About 2 week s ago I had the opportunity to attend a Macallan Scotch Whisky tasting. (First off, there’s no ‘e’ in Scotch whisky. ‘Whiskey‘ is an Irish spelling from what I understand.
I was alerted to the event by my buddy Badger, a Philly local, who I went to college with. He sent me this Find a Macallan Event link and I signed up for the same one he was on.
We (Badger, Paul, Phil and I) were all able to gain admittance to the event at the Liberty Museum in downtown Philly. What a Great event! By coincidence, my brother Joseph had just attended the same event (with a different host) in Chicago the weekend prior, and also gave it high marks.
Here’s how the tasty goodness went down. Upon arrival, you are given tokens for beverages (one for most, sneaky bastages get more than one). I was a huge fan of the cheese and cracker table. Aside from it’s obvious responsibility-based implications, it was also quite delectable. Then you go into the presentation room. Nicely appointed, mood well set. And Graham, our “brand ambassador,” was certainly a character.
Negatives: (And I’m nit-picking here – because it was free Macallan. Grain of salt, people!)
I’ve been to other whisky tastings in the past – the most recent being Johnny Walker Scotch Whisky (also sans ‘e’). That one, by the way, led me to purchase a bottle of Johnny Blue through an offshore excursion. (“I like to shop at the Duty Free shop.” You know you were silently singing that in your head… ; ) The previous experiences were much more educational on what to look for in a good Whisky. “Look for the nutty flavor,” “… the fruity aroma,” “… the hint of orange or flowers.” I was expecting this to be very similar. However I didn’t get much of that during the actual tasting.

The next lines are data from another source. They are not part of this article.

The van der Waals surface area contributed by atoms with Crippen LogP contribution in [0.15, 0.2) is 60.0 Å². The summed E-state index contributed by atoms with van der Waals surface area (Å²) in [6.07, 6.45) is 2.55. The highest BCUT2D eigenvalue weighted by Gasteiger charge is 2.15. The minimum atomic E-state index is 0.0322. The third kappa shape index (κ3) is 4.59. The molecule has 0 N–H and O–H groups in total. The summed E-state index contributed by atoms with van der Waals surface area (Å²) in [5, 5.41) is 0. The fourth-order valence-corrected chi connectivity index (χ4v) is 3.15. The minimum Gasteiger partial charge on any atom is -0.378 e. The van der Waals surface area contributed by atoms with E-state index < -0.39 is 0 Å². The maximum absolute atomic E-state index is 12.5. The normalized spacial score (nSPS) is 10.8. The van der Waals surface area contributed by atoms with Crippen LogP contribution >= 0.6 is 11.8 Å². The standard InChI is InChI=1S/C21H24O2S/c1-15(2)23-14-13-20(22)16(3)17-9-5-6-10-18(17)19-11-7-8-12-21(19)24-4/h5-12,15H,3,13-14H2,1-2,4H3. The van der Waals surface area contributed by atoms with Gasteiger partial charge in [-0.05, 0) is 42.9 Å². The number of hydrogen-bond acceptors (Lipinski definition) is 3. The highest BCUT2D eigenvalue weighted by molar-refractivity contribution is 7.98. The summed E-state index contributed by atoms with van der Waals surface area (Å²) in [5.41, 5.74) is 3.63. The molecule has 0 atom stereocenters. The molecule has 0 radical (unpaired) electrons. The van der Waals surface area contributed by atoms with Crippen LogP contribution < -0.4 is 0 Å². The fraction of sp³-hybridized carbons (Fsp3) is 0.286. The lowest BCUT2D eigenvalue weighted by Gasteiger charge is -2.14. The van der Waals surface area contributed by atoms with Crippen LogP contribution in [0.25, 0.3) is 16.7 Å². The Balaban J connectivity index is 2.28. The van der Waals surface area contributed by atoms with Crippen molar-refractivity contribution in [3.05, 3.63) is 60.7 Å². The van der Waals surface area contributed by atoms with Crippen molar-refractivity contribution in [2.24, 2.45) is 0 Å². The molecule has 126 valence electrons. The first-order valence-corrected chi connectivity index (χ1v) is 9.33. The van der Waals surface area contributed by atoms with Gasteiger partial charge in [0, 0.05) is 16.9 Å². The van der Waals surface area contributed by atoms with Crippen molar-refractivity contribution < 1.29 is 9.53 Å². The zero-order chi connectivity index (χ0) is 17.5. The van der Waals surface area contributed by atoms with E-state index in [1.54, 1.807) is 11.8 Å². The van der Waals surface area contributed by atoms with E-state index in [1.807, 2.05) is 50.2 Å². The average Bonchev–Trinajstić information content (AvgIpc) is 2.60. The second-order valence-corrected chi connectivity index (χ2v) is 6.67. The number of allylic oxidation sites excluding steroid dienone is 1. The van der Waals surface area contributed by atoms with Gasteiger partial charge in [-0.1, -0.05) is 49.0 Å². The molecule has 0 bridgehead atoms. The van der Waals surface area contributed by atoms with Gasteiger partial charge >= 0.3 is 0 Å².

The Macallan – that should be self explanatory. The 18 year, I believe, was featured on Lost in past seasons. They don’t do that for Wild Turkey (no offense). The Scotch was delicious. The flight we were indulged with included the 10 (for the token), then while seated: the 12, 15, 17 and 18.
That alone is enough to promote this event. Also take into account a very detailed description of the distilling process, the barrels used, the people (and their remarkable noses) that determine what make up a batch. These were great anecdotal references to how and why The Macallan is what It is.
By the way, there was a great presentation by Graham, the Cheese table (both previously mentioned), Belgian Chocolate (was presented with the 12 year, but I found the 15 year was more ‘simpatico’ to this particular olfactory offering). Not to mention the Ginormous flat/touch screen that bore the information presented to us. That was just cool.
What was missing:
The one question that I posed to my cohorts was around why there would be two labels with but one year difference. Specifically, the 17 and 18 year. Why so different in taste, or so similar, that they needed separate incarnations.
Then came the goody bag: We received some flyers (etc, etc), some tasting glasses – one each, and a little flip book. I didn’t open the book until I was unpacking from the trip. Then I found the answer to my question:
It’s around the casking. The Macallan is casked in both Sherry Oak and Bourbon Oak barrels:
Bouron Oak – Houses the 10, 15, 17, 21 and 30 year Macallans
Sherry Oak – Houses the 12, 18, 25 and a different 30 year Macallan
The Sherry versions are darker in color (due to what is absorbed from their homes). And each bottle tells which type of barrel that particular libation arises from.
So there you go boys, one more mystery of the universe uncovered.